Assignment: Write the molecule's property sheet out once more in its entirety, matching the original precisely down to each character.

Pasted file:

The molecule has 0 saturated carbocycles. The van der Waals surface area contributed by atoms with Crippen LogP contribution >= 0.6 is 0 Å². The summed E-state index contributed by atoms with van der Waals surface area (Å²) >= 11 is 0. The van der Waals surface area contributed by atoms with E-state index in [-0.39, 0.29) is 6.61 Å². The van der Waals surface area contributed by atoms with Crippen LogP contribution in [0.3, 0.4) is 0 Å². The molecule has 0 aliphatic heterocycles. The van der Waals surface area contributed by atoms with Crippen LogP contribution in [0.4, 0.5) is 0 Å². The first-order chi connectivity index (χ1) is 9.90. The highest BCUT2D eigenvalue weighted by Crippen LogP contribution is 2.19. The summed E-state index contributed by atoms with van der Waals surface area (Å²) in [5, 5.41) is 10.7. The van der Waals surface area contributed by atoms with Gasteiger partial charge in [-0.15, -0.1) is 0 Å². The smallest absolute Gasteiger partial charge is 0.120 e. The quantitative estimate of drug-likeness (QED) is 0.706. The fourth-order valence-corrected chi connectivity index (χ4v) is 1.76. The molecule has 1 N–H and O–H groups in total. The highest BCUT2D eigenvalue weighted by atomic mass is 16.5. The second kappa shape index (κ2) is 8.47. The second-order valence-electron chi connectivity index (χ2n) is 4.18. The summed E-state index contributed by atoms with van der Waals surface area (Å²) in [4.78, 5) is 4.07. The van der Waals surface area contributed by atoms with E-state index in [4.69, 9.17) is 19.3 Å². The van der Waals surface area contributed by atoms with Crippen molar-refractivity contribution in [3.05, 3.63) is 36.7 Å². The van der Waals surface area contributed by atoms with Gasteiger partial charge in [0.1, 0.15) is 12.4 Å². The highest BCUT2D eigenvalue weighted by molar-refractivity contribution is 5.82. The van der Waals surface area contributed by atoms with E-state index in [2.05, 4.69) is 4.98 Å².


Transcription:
The molecule has 0 saturated carbocycles. The van der Waals surface area contributed by atoms with Crippen LogP contribution >= 0.6 is 0 Å². The summed E-state index contributed by atoms with van der Waals surface area (Å²) >= 11 is 0. The van der Waals surface area contributed by atoms with E-state index in [-0.39, 0.29) is 6.61 Å². The van der Waals surface area contributed by atoms with Crippen LogP contribution in [0.3, 0.4) is 0 Å². The molecule has 0 aliphatic heterocycles. The van der Waals surface area contributed by atoms with Crippen LogP contribution in [0.4, 0.5) is 0 Å². The first-order chi connectivity index (χ1) is 9.90. The highest BCUT2D eigenvalue weighted by Crippen LogP contribution is 2.19. The summed E-state index contributed by atoms with van der Waals surface area (Å²) in [5, 5.41) is 10.7. The van der Waals surface area contributed by atoms with Gasteiger partial charge in [-0.15, -0.1) is 0 Å². The smallest absolute Gasteiger partial charge is 0.120 e. The quantitative estimate of drug-likeness (QED) is 0.706. The fourth-order valence-corrected chi connectivity index (χ4v) is 1.76. The molecule has 1 N–H and O–H groups in total. The highest BCUT2D eigenvalue weighted by atomic mass is 16.5. The second kappa shape index (κ2) is 8.47. The second-order valence-electron chi connectivity index (χ2n) is 4.18. The summed E-state index contributed by atoms with van der Waals surface area (Å²) in [4.78, 5) is 4.07. The van der Waals surface area contributed by atoms with E-state index in [4.69, 9.17) is 19.3 Å². The van der Waals surface area contributed by atoms with Crippen molar-refractivity contribution in [3.05, 3.63) is 36.7 Å². The van der Waals surface area contributed by atoms with Gasteiger partial charge in [0.1, 0.15) is 12.4 Å². The highest BCUT2D eigenvalue weighted by molar-refractivity contribution is 5.82. The van der Waals surface area contributed by atoms with E-state index in [2.05, 4.69) is 4.98 Å².